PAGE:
The original iPhone, what a marvelous device it was for about a year. In fact it was really a mass produced prototype.
A few years ago, in 2005 actually, I was picking grapes and teaching wine making to a friend that works at Apple. He had been hired when the company he was working at was bought by Apple. This is known as an aqui-hire. Prior to the purchase he was a programmer on what was a web based calendaring system for Mac users.... we used to call it "iCal", now its Calendar and it syncs seamlessly across all Apple devices.
While we were picking grapes, I asked what he was up to at Apple. He responded that he was programming an OSX micro kernel OS. To almost anyone else, it would have just slipped by un-noticed. But I know a bit about compiled operating systems and what a micro kernel would be used for.
I responded, "Oh wow, you're writing the iPhone OS!"
He was quite shocked by the remark and spent so much time denying that was what he was working on... that it left no doubt.
Mixed in with the denials were things like, "iPhone... I don't know about that... how did you hear about it?" and later "where did you hear about the iPhone?"
You see, it's really hard to deny something and then give credence to the denial by foraging for its point of origin.
I explained the only reason to build a micro OS was to use it on a portable device that had memory constraints. He said it might be used for a laptop. I replied that hard drive capacity would not be a restraint obligating a micro kernel OS.
I even knew the name of the company that Apple had contracted with to help on the engineering and that was the moment where he dropped the pretense.
Yes, Apple is secretive and they expect their employees to abide the secrecy. To this day, if I send an email to his work email address and there are any words that can be sniffed out as having to do with an Apple product... that email doesn't arrive.
If I send him a message at home and his work is in any way mentioned in it, I don't get response.
But I have learned a number of things "in person".
The original 2g phone, from what I can infer wasn't the phone Apple had originally wanted to produce and sell. There were engineering aspects that weren't "clean" enough. I was given the impression, the 2G iPhone was kicked through engineering sooner than wanted so Apple could get something in end users hands before Google's Android OS became the slightest bit viable. At that time.. early 2007 Google had already publicly begun the Android OS and their intent was to use the OS to serve Google ads on an interstitial basis on Android phones...
Study of the iPhone 2G compared to later models would seem to show it wasn't fully baked by the time it was kicked out the door. Remember, it was first revealed in January of 2007, and proclaimed it would be ready to ship in June. They kept to the deadline.
Things I never liked about the 2G.
1) The upper glass/digitizer and LCD screen were are laminated together obligating the owner to spend quite a bit getting merely a cracked upper glass replaced. I believe, the only way for Apple to get the Touch interface working at the level they needed... so your finger lined up over the digitizer and LCD exactly enough that the Operating System would see "finger and D" instead of "finger and S" was by gluing them perfectly over one another.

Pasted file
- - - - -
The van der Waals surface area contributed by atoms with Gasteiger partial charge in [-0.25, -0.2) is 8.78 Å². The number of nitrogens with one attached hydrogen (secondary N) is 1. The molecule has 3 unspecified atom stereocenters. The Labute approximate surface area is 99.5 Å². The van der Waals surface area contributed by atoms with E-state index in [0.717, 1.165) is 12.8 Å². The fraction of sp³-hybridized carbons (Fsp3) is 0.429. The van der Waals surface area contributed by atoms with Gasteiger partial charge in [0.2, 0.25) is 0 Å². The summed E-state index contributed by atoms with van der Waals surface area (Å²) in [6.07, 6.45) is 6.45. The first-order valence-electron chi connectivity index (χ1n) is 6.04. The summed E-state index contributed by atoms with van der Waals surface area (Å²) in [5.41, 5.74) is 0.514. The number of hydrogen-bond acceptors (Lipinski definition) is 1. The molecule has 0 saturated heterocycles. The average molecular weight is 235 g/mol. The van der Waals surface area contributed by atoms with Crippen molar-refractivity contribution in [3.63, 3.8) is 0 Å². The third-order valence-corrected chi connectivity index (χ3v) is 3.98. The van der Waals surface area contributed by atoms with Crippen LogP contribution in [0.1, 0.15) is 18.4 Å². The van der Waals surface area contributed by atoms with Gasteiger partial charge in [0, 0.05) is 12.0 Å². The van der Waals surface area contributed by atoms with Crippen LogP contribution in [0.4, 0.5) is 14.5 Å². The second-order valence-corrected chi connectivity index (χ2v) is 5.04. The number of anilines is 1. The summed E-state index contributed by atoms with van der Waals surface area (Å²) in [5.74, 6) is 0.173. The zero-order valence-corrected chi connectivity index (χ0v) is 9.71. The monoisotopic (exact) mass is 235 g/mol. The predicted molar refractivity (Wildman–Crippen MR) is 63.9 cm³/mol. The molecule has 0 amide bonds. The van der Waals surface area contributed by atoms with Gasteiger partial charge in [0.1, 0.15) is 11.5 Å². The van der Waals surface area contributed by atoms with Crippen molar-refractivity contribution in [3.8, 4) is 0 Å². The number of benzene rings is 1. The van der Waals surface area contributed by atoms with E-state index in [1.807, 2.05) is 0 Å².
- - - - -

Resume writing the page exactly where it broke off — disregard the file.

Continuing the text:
2) The battery was soldered in. Look, I firmly believe Apple expected the original iPhone to be used at most two years. Even internally... they labeled the 3G (according to software releases) as version 1. The Li-Po battery in the iPhone used the way people do with cell phones (leave them charging all night) had at best a useful life of two years. By hard soldering them in, they set the circumstance to obligate replacement. They *had* been making monolithic devices without user replaceable batteries for years, but this was a degree harder still to replace.
3) The 2G relied on two small wires with snap down fittings to make the antenna connection for the telephone and the WiFi connection. Though they used an industry standard for the ends, about half way through the manufacturing they started to cover the connection over with a hard silicone seal making it impossible to take off the antenna connections without destroying them... and typically that meant destroying the logic board female or jack connection. I'll never be convinced the reason for that was anything but to make sure the phones were retired early.
Okay, let's say you still have a 2g and want me to work on it..... I won't do it... even for money. What should you do?
Anyone that knows me would say three things about me.. I'm pretty smart, I can fix anything but a rainy day and I have unfaltering truth that I give people constantly.
Here it is... I won't repair the 2G anymore because that phone is such a bad implementation of what an iPhone or any handset needs to be these days.
The last time I worked on one at all, was 2013, and it was a data recovery mission for someone in Alaska that had every important life photo they had taken on it and never sync'd the phone. The phone wouldn't work. What they had done actually is use a cheap wall adapter that failed and it destroyed the docking to logic board connection. I was able to replace the part and retrieve all the data from the handset.
In one other case, in 2014, some idiot with an interest in steam punk appearance wanted to have and use one. Of course he didn't realize the 2g network it worked on had already been down in California.